There can be little doubt that the biggest threat today to the Australian economy is that the receding mining boom will not be replaced by a sufficiently strong recovery in the non-mining parts of the economy, like construction, housing, tourism and manufacturing.
This debate is often painted as something we can’t do much about. We can only slash interest rates, and then hold our breath for the boom to come.
But that’s not the truth of it.
There is much we could do to generate a new phase of prosperity after the mining boom.
Australia has a significant urban infrastructure deficit, and a deep pool of superannuation savings but lacks the political will to unleash a much-needed wave of infrastructure spending.
As things stand, all hopes are currently pinned on an interest-rate fuelled recovery in the housing sector. But those holding their breath for a housing boom may be left blue-faced.
The Reserve Bank is hoping low interest rates will relight a fire under house prices. It has abandoned its previous distaste of rapidly rising house prices and now considers this as better than the alternative: a moribund property market.
But the response from home borrowers so far been disappointing. Dwelling investment remains low. Local councils and a ‘not in my backyard’ attitude to new development among existing owners remain intractable barriers to urban infill.
Hope as the Reserve may, a housing recovery is unlikely to fill the gap of the receding mining boom.
We need something bigger, like a new boom in road, rail and public transport construction.
The mining boom is already becoming less jobs intense as we move from the investment and construction phase to the export phase.
There is a window of opportunity to redeploy workers in engineering and construction to public or private urban infrastructure projects before they lose their skills.
Life at the nation’s mines may be about to get a lot more quiet.
But our capital cities remain hopelessly congested and home to many workers who need jobs too.
Now is exactly the right time to be encouraging and facilitating infrastructure investment.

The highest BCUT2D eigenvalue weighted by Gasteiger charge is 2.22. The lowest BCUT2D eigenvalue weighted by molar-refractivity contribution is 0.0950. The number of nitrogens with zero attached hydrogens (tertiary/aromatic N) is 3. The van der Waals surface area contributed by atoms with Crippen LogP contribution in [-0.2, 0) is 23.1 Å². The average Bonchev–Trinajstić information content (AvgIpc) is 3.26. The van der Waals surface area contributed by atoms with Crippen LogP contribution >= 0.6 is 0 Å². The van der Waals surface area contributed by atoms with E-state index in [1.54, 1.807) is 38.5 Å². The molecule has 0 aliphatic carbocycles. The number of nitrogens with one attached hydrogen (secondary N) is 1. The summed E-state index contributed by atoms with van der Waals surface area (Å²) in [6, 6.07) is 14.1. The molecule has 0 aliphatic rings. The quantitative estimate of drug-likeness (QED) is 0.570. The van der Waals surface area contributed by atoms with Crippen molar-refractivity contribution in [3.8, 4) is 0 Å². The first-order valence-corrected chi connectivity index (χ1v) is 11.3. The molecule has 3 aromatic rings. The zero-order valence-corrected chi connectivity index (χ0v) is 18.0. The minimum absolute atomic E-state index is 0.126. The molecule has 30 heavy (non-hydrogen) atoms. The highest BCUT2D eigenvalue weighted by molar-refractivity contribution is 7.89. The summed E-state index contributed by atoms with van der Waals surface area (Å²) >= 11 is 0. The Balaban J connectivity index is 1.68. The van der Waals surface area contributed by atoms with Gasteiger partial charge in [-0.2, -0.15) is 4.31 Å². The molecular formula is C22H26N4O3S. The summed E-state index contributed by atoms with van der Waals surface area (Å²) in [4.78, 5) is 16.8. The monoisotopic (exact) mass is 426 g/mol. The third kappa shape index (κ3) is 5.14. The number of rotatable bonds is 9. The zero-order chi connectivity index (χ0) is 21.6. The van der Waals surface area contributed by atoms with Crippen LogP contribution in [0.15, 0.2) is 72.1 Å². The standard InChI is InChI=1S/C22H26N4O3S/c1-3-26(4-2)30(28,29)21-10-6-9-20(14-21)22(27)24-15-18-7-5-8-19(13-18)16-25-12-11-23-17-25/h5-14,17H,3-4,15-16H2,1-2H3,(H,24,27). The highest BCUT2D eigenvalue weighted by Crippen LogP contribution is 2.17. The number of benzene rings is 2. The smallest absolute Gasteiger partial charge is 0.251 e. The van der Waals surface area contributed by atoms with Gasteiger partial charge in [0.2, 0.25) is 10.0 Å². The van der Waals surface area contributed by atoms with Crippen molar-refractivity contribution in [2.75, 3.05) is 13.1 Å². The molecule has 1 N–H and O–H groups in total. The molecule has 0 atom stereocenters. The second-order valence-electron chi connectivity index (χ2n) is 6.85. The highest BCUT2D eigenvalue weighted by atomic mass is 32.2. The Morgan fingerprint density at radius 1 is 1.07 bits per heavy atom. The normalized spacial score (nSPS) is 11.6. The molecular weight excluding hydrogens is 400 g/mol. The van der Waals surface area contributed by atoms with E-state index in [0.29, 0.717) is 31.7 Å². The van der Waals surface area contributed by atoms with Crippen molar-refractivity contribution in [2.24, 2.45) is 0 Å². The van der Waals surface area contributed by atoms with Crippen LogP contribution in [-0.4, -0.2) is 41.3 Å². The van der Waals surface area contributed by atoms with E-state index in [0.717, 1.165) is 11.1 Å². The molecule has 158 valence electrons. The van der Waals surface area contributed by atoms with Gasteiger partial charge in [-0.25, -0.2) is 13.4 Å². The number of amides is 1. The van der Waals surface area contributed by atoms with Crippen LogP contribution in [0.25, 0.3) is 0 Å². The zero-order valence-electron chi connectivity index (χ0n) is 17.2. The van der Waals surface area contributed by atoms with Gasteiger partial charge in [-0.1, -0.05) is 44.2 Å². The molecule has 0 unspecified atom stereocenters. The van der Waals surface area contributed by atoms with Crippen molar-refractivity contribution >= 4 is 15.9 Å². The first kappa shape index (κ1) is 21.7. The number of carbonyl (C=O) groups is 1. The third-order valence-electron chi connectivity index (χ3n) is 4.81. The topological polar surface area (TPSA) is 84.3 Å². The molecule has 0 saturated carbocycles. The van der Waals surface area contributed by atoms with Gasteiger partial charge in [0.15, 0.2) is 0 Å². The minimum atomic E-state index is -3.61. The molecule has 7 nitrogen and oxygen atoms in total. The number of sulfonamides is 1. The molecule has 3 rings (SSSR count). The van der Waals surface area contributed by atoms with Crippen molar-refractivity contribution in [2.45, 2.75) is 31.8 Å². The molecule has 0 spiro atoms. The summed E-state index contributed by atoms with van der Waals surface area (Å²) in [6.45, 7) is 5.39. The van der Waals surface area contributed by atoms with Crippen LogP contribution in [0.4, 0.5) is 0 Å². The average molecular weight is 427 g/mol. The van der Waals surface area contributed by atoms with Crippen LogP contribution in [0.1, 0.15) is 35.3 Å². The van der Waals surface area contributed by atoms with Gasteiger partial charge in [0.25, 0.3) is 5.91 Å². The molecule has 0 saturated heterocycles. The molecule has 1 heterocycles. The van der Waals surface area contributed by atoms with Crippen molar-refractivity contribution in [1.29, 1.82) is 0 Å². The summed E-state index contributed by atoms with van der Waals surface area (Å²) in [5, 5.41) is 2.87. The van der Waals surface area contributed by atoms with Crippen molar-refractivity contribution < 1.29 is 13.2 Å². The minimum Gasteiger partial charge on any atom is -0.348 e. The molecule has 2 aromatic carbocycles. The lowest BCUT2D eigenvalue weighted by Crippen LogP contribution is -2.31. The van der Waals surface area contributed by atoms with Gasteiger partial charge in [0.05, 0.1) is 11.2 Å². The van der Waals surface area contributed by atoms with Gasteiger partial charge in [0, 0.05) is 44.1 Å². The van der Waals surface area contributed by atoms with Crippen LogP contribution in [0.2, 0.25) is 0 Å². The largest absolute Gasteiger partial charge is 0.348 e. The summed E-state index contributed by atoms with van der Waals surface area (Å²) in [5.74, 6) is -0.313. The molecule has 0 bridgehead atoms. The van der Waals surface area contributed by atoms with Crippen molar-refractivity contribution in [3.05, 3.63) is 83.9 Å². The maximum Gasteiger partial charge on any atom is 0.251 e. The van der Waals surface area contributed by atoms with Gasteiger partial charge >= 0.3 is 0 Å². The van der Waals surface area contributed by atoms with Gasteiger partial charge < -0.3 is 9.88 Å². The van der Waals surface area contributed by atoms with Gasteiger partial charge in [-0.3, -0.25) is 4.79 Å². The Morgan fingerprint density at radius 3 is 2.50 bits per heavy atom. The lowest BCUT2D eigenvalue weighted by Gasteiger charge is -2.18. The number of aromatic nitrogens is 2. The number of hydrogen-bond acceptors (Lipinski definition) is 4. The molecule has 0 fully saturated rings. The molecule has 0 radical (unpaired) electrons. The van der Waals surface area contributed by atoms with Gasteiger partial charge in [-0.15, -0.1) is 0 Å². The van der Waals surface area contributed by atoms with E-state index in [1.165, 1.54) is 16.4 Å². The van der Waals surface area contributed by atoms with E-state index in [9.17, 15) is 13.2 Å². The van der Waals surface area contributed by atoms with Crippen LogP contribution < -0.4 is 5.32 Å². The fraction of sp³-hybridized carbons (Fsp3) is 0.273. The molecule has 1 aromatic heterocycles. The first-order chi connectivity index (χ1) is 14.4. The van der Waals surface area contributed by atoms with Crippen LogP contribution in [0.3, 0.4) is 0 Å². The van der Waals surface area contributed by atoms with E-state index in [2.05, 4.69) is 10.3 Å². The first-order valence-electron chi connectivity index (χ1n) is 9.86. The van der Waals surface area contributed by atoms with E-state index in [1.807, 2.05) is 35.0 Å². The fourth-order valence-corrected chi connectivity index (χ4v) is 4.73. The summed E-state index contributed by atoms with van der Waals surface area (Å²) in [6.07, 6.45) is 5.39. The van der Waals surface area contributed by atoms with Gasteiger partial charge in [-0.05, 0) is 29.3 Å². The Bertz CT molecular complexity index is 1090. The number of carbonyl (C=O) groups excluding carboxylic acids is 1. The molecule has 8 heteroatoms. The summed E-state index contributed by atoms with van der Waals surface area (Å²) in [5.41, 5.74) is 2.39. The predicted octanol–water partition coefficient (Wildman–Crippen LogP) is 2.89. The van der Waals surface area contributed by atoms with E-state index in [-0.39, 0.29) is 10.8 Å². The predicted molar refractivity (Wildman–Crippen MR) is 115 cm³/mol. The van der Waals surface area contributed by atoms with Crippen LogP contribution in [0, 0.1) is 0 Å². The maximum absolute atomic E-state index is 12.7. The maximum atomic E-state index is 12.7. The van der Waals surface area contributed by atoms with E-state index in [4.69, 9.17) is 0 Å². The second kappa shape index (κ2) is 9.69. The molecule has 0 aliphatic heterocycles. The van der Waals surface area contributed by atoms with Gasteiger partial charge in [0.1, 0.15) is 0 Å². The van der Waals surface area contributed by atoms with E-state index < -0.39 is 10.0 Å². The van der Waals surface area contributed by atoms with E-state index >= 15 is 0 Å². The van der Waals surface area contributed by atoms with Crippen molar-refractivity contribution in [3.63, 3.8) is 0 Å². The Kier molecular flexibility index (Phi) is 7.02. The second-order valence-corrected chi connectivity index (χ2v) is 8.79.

A casual glance at the website of the federal government’s debt manager, the Australian Office of Financial Management, shows the government is currently borrowing at rates households could only dream of.
The day after the federal budget, which revealed - shock horror - a $18 billion expected deficit, the AOFM issued $600 million of 13-year bonds for a bargain basement average weighted yield of 3.63 per cent.
Headline writers may fret about our debt situation, but international investors aren’t having a bar of it.
It’s time to put the nation’s credit card, and its ultra low interest rate, to work.
First, an incoming Coalition government’s review of the public accounts should include a study of ways to reform the budget documents to separate out spending for recurrent expenditure and capital investment. The previous Coalition government was fond of creating infrastructure funds.
But it’s time to go further.
Australia needs an independent agency, on par with the Reserve Bank, with the power to decide infrastructure priorities.
Labor, to its credit, invented Infrastructure Australia. But it is hamstrung in important ways. It can only provide a cost-benefit analysis of projects submitted by governments. It can’t make recommendations on other projects, such as a second Sydney airport for example.
It consists of 12 board members, chaired by Sir Rod Eddington and including the Treasury Secretary, Martin Parkinson, but its support agency, the Office of the Infrastructure Co-ordinator, is run on a shoestring.
According to IA estimates, Australian governments have about $100 billion in assets that could be sold, like electricity, utilities, gas, to fund important infrastructure investments. Even a small portion of that would represent significant seed funding for a beefed-up national infrastructure agency.
Such an agency could, like any other business, have the ability to borrow to fund important work. Investors could purchase longer term (20-year or 30-year) bonds to fund its work.
It could conduct rigorous cost-benefit analysis of all potential infrastructure projects.
Its board could meet monthly and produce statements of infrastructure priorities like the Reserve Bank.
It could better coordinate interest from private sector investors, like super funds, and lower the cost for bidding for projects that is currently a major deterrent to private sector investment.
An independent infrastructure agency could remove from politicians the honey pot of infrastructure spending. It could put an end to election year vote buying and the politics of state federal relations.
It could lead a sorely needed national debate about the nation’s infrastructure backlog and future needs.